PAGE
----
dose formulation (available for ofloxacin, levofloxacin, azithromycin, chloramphenicol and


gentamicin). Moxifloxacin, because of its potency,
is the first, and currently the only, self-preserved
topical antibacterial supplied in a multidose
bottle to be approved by most European countries, having met European Pharmacopoeia requirements for preservative effectiveness.
Topical moxifloxacin is provided as a 5 mL
bottle for multidose self-preserved application, with
a dropper that dispenses, on average, 38.9 3 mL
per drop. Once opened, the product can be used
for up to 4 weeks. For a patient adhering to a
regimen of three times daily installation in both
eyes, a single bottle is sufficient for a 14-day treatment period. Since ophthalmologists often prescribe a minimum treatment period of 57 days,[28]
the product provides full coverage of the treatment period. This is important in economic terms,
since the multidose bottles are less expensive than
the unidose vials for health authorities, patients
in most countries and manufacturers.
3.2 Antibacterial Resistance and Topical
Moxifloxacin

The emergence of bacterial resistance during


the use of antibacterial treatment in general is a
concern because, over time, this can lead to products no longer being effective for treatment.[82]
Bacterial resistance is mainly caused by the use
of antibacterials in animal food and their systemic
use by humans.[83] Bacterial resistance has been
reported, not only to fusidic acid[4] and chloramphenicol,[84] which are two of the most commonly used treatments for conjunctivitis,[10,28] but
also to other antibacterials[85] and fluoroquinolones (e.g. ciprofloxacin and ofloxacin).[14,86] However, emergence of resistance to moxifloxacin (in
contrast to ciprofloxacin and ofloxacin) depends
on the development of two mutations in the DNA
gyrase and topoisomerase genes, which means
resistance to moxifloxacin develops at a slower
rate.[51,62,87]
Nevertheless, due to the systemic use of
fluoroquinolones (and the selective pressure they
exert on species colonizing the respiratory tract),
increases in fluoroquinolone-resistant, methicillin
Clin Drug Investig 2011; 31 (8)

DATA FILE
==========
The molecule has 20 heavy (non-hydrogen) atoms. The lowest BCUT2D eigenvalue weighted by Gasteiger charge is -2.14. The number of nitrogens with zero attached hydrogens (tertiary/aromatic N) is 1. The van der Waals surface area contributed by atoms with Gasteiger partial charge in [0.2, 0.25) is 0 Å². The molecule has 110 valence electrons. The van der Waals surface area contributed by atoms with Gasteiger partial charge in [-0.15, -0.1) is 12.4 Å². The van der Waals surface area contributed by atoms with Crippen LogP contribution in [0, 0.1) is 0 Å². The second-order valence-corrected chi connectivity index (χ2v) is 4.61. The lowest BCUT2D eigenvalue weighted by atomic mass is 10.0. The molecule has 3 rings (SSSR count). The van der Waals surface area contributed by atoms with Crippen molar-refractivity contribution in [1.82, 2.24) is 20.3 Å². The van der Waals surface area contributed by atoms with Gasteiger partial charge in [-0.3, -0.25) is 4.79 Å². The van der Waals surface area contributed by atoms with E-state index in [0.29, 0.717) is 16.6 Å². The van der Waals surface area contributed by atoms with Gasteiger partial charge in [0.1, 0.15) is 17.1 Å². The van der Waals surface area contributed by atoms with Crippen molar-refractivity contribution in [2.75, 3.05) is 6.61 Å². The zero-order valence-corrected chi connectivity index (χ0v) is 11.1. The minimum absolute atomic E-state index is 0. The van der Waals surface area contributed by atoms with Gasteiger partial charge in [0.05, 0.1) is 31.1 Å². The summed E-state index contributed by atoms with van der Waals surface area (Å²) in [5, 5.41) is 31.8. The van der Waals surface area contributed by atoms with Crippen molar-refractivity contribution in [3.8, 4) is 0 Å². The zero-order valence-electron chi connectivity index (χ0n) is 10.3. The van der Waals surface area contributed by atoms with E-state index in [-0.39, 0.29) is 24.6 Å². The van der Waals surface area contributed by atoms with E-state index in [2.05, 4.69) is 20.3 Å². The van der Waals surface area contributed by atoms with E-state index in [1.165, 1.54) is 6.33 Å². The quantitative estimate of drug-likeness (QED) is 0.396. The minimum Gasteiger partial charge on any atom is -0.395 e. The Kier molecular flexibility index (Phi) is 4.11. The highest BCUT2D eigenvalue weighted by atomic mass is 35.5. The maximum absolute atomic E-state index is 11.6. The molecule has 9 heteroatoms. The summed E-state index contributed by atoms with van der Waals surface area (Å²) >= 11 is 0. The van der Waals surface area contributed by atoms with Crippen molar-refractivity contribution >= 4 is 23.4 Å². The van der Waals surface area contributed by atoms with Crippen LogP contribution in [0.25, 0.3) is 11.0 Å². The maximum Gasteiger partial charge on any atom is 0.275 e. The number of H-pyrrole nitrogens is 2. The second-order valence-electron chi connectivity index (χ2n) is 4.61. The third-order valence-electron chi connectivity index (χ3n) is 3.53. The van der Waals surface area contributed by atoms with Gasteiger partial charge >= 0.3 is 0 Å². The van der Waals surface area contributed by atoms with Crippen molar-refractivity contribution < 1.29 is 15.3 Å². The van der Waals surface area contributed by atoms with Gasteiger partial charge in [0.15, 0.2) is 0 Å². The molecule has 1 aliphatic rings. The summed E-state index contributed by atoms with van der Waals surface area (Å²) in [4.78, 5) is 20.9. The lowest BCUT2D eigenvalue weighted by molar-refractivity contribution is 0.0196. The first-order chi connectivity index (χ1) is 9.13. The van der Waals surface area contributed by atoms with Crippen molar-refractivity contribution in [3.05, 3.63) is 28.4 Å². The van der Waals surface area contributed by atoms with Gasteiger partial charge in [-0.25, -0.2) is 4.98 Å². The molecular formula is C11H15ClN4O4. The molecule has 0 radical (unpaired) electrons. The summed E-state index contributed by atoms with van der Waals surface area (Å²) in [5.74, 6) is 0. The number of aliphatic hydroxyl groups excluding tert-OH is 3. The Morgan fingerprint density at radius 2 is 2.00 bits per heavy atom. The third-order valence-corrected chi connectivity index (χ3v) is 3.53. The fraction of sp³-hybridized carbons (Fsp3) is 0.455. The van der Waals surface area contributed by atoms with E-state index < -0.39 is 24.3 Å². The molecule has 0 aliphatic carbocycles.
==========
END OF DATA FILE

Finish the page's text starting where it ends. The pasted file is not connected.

Moxifloxacin in the Treatment of Bacterial Conjunctivitis

(meticillin)-resistant S. aureus (MRSA) isolates


have been reported, particularly in patients with
nosocomial infections.[88] Increased recovery
of MRSA isolates from conjunctival infections
has been reported in the elderly population
(aged >65 years),[34,89] although not in younger
patients.[90] Continued development of antibacterials is therefore needed.
Following topical application, development of
resistance to moxifloxacin is not a major concern,
due to the fact that local application of moxifloxacin 5000 mg/mL results in high ocular surface
concentrations.[51,52] These concentrations exceed the MIC and bactericidal concentration for
bacterial pathogens, including those isolates with
an acquired resistance to fluoroquinolones,[51,52]
and are well above the mutant prevention concentrations (MPCs).[54] The MPC, which represents
a threshold above which the selective proliferation
of resistant mutants is expected to occur only rarely, has been shown to be very low for moxifloxacin
compared with other fluoroquinolones and nonfluoroquinolones.[91-93] This means that moxifloxacin restricts the selection of resistant mutants,
meaning emergence of resistance is unlikely.
A recent clinical study supported by Alcon
Research Ltd (Fort Worth, TX, USA) assessed
fluoroquinolone-resistance development at the
ocular and distal sites (e.g. the nose and throat).[87,94]
The study showed that a course of moxifloxacin
treatment for bacterial conjunctivitis consisting
of instillations three times daily over 7 days did
not cause or select for any changes in the moxifloxacin susceptibility of isolates of the primary
ocular pathogens S. pneumoniae, S. aureus or
H. influenzae. This was true irrespective of whether the pathogenic isolates were recovered from
the eye or from body sites distal to the site of the
moxifloxacin instillation.[87,94]
3.3 Adverse Effect Profile and Acceptability

Topical treatments for acute conjunctivitis can


be associated with adverse reactions.[95-98] In a
clinical study environment, topical moxifloxacin
has been shown to be safe and well tolerated by
both children and adults. A review of studies
by Silver et al.[48] that included a total of 918
2011 Adis Data Information BV. All rights reserved.

551

paediatric and 1060 adult patients found that the


most frequent adverse event in the overall population was transient ocular discomfort with
an incidence of 2.8%, which was similar to the
incidence observed in the placebo group. No
treatment-related changes in ocular signs or visual acuity were observed.